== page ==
of Norte de Santander, to the city of Medellín, department of Antioquia, in
October 1987. Given
the nature of the events in question, the 4th and 16th criminal investigative
judges of the Judicial District of San Gil, Santander–Mariela Morales Caro and
Pablo Antonio Beltrán Palomino–decided to form a judicial commission along with
their respective secretaries, Virgilio Hernández Serrano and Carlos Fernando
Castillo Zapata, and eight investigators from the Technical Corps of the Judicial
Police–Luis Orlando Hernández Muñoz, Yul Germán Monroy Ramírez, Gabriel Enrique
Vesga (or Vega) Fonseca, Benhur Iván Guasca Castro, Orlando Morales Cárdenas,
César Augusto Morales Cepeda, Wilson Montilla, and Manuel Libardo Díaz Navas–
and to visit the area in two vehicles, with their drivers, Arnulfo Mejía Duarte,
and Samuel Vargas Páez.
Based on the information provided by the petitioners, on January 18,
1989 the judicial officers went to the district of La Rochela, in the lower
Simacota valley, department of Santander, to interview a series of witnesses.
They allege that on reaching the bridge over the Opón river, they were
intercepted by a group of approximately 15 armed and uniformed men who claimed
to be members of the 33rd Front of the Fuerzas
Armadas Revolucionarias de Colombia (FARC).
A commander “Ernesto” allegedly interrogated them about why they were
in the area, after which he offered to collaborate with them in clarifying the
crime involving the 19 merchants. Apparently, one hour later, when they were
already in La Rochela, they were intercepted by a second group of approximately
40 armed men who also identified themselves as members of the FARC, and then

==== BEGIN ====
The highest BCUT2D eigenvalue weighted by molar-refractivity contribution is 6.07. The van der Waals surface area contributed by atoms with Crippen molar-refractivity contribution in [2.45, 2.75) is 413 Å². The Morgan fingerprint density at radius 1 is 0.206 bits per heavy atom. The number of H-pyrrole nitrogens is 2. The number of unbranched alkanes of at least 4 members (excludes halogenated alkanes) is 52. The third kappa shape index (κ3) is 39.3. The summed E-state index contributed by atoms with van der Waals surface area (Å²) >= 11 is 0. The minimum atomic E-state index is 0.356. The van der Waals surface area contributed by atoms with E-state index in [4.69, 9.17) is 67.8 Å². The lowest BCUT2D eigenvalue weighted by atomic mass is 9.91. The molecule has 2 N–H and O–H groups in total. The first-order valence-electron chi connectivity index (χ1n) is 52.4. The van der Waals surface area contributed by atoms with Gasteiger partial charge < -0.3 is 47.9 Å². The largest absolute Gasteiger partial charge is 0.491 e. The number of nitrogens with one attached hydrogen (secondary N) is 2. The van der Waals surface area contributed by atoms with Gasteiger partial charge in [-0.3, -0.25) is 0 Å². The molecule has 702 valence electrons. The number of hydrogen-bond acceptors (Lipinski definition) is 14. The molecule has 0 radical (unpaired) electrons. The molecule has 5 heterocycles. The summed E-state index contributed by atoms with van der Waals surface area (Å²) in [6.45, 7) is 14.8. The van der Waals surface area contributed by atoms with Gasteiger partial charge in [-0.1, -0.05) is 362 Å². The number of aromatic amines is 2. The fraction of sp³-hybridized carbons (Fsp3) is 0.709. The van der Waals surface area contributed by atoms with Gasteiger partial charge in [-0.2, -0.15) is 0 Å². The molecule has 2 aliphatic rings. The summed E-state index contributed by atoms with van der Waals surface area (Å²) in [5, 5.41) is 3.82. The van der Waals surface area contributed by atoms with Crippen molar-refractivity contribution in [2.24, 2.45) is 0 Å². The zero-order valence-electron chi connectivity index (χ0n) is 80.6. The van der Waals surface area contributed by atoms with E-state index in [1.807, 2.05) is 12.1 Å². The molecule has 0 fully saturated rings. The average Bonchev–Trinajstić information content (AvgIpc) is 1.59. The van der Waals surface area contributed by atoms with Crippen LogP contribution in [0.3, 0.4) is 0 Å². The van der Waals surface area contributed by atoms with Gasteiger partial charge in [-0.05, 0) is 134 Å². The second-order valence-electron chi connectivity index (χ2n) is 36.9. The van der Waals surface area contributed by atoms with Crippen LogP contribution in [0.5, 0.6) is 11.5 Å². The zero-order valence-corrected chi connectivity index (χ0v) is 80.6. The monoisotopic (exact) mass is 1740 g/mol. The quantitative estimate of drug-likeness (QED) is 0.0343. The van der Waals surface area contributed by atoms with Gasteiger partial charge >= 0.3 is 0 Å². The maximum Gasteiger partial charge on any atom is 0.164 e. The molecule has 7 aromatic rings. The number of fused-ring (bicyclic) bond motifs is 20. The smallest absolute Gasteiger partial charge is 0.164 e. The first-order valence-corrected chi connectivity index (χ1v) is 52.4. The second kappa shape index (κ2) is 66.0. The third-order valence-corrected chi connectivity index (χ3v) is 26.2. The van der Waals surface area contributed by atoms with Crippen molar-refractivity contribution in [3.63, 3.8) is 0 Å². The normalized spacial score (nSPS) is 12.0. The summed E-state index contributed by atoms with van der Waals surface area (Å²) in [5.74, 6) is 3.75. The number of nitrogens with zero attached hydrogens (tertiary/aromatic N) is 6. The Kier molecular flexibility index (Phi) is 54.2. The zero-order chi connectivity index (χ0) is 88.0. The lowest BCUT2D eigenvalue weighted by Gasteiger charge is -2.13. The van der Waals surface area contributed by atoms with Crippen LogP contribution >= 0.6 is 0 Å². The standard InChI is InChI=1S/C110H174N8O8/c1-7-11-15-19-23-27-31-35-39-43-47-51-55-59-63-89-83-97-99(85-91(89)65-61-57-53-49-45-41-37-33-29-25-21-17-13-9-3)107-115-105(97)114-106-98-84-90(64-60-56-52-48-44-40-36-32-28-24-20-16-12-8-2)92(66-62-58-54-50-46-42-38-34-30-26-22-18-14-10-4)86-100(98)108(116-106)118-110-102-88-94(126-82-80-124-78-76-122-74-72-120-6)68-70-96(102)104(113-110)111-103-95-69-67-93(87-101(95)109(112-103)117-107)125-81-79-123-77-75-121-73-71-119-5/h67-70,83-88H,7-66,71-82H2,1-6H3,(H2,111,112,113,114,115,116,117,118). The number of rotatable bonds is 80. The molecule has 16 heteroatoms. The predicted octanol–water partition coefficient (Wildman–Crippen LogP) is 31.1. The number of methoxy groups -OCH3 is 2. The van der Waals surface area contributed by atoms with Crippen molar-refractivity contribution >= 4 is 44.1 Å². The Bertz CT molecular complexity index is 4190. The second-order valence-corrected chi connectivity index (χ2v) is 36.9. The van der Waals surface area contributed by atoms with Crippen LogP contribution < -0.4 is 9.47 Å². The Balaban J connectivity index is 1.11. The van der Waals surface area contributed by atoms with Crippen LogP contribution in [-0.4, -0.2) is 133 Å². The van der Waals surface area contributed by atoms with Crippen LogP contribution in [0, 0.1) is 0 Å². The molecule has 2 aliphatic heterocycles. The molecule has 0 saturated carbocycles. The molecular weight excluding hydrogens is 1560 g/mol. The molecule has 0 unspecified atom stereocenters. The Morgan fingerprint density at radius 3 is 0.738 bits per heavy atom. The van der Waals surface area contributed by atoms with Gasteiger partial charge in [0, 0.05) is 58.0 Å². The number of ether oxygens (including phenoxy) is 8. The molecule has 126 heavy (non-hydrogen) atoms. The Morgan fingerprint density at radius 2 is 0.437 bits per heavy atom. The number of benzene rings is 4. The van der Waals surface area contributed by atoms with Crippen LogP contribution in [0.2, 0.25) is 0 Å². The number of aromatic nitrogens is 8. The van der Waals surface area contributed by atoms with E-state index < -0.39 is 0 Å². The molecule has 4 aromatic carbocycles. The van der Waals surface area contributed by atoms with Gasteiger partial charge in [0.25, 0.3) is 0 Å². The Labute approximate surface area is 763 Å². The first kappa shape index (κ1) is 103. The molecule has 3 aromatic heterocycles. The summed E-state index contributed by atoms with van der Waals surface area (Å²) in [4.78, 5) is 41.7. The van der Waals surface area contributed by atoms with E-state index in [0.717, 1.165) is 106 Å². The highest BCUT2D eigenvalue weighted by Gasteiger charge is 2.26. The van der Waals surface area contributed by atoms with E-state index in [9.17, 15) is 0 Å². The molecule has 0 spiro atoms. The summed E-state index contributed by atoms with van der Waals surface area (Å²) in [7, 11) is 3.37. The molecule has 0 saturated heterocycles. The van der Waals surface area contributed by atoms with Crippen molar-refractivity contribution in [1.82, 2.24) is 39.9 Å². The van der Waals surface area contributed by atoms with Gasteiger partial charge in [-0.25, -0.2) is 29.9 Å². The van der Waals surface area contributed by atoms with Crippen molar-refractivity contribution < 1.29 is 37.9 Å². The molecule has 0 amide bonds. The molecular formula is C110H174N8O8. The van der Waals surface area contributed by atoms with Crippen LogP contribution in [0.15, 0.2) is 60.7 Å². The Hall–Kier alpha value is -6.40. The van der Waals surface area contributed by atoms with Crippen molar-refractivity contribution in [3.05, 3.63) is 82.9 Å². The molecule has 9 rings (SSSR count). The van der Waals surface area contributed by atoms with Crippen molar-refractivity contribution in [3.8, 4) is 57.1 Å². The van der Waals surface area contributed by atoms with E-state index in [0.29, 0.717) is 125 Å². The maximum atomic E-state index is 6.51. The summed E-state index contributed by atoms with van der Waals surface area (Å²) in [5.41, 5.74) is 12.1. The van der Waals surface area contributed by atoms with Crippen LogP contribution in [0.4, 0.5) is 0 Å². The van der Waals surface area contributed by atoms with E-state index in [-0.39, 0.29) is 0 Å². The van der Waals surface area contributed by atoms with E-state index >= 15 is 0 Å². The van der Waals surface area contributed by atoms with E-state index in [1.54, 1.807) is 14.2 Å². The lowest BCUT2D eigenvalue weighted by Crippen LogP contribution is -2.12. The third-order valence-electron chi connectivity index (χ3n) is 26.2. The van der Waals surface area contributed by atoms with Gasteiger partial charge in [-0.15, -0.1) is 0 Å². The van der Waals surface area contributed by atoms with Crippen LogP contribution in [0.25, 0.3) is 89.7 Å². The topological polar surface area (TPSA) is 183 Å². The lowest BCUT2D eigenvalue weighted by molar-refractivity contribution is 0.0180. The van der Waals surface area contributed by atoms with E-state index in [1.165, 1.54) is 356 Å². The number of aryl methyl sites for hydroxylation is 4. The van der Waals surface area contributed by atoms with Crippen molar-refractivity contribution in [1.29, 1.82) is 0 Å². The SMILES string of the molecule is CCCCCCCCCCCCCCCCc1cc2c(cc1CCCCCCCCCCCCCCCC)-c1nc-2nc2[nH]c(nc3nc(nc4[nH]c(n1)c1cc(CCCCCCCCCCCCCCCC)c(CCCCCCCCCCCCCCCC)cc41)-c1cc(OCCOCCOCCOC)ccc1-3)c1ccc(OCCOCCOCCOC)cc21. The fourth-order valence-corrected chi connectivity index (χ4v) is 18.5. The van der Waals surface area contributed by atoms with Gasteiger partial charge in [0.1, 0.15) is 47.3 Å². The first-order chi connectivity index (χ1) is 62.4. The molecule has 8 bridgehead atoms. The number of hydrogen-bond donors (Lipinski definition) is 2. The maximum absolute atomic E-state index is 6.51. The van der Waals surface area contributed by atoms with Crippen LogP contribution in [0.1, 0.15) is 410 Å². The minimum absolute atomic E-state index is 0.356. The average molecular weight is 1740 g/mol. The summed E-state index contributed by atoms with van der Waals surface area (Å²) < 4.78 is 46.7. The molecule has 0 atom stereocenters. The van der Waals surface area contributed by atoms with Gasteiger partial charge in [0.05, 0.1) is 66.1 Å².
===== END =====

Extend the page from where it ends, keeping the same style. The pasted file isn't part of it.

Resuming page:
by a third group of about eight members, under the command of Adolfo de Jesús
Baquero Agudelo, alias “Vladimir.” Vladimir
allegedly introduced himself as a guerrilla commander, even though he was one
of the leaders of the paramilitary or private justice group responsible for
the massacre of the 19 merchants.
Vladimir allegedly offered to take the judicial officers to the crime
scene and alerted them that members of the Army might appear who would endanger
their lives or seek to thwart the investigation.
Apparently he persuaded them to collaborate in a simulation that consisted
in allowing themselves to be secured as though they were being held by the guerrillas
in case of any confrontation with the official forces.
In this way, the armed men bound the victims by the feet and hands and
placed them in the victims’ own vehicles.
Once they were defenseless and under the control of the armed group,
the victims were taken to the location known as “La Laguna,” where they were
shot, then killed with a gunshot wound to the head.
Finally, the vehicles were painted with slogans that suggested the involvement
of the guerrillas.
Miraculously, three of the victims–Arturo Salgado, Wilson Montilla, and
Manuel Libardo Díaz Navas–survived the attack, and after pretending to have
died, were able to escape. Based
on the information provided, the survivors sought help at a military base, where
they were ignored; they were ultimately rescued by a journalist from the area.
The petitioners allege that what has come to be known as the “La Rochela
massacre,” far from being the work of the FARC, was planned and executed by
members of the autodefensas of the
middle Magdalena region in coordination with members of the Army in order to
put a halt to the investigation into the massacre of the 19 merchants, in which
they were also involved. The information
provided by the petitioners suggests–inter
alia—that certain Army officers displayed interest in impeding the work
of the judicial officers, that the autodefensas
were given information about the routes by which the judicial officers would
travel, and that they were certain that the Army would not be providing any
escort to the victims, even though the investigators would be visiting a high-risk
As for the investigation into the facts by the judicial authorities,
the petitioners note that on June 29, 1990 the Second Public Order Judge of
Pasto convicted and sentenced Alonso de Jesús Baquero Agudelo (Vladimir), Julián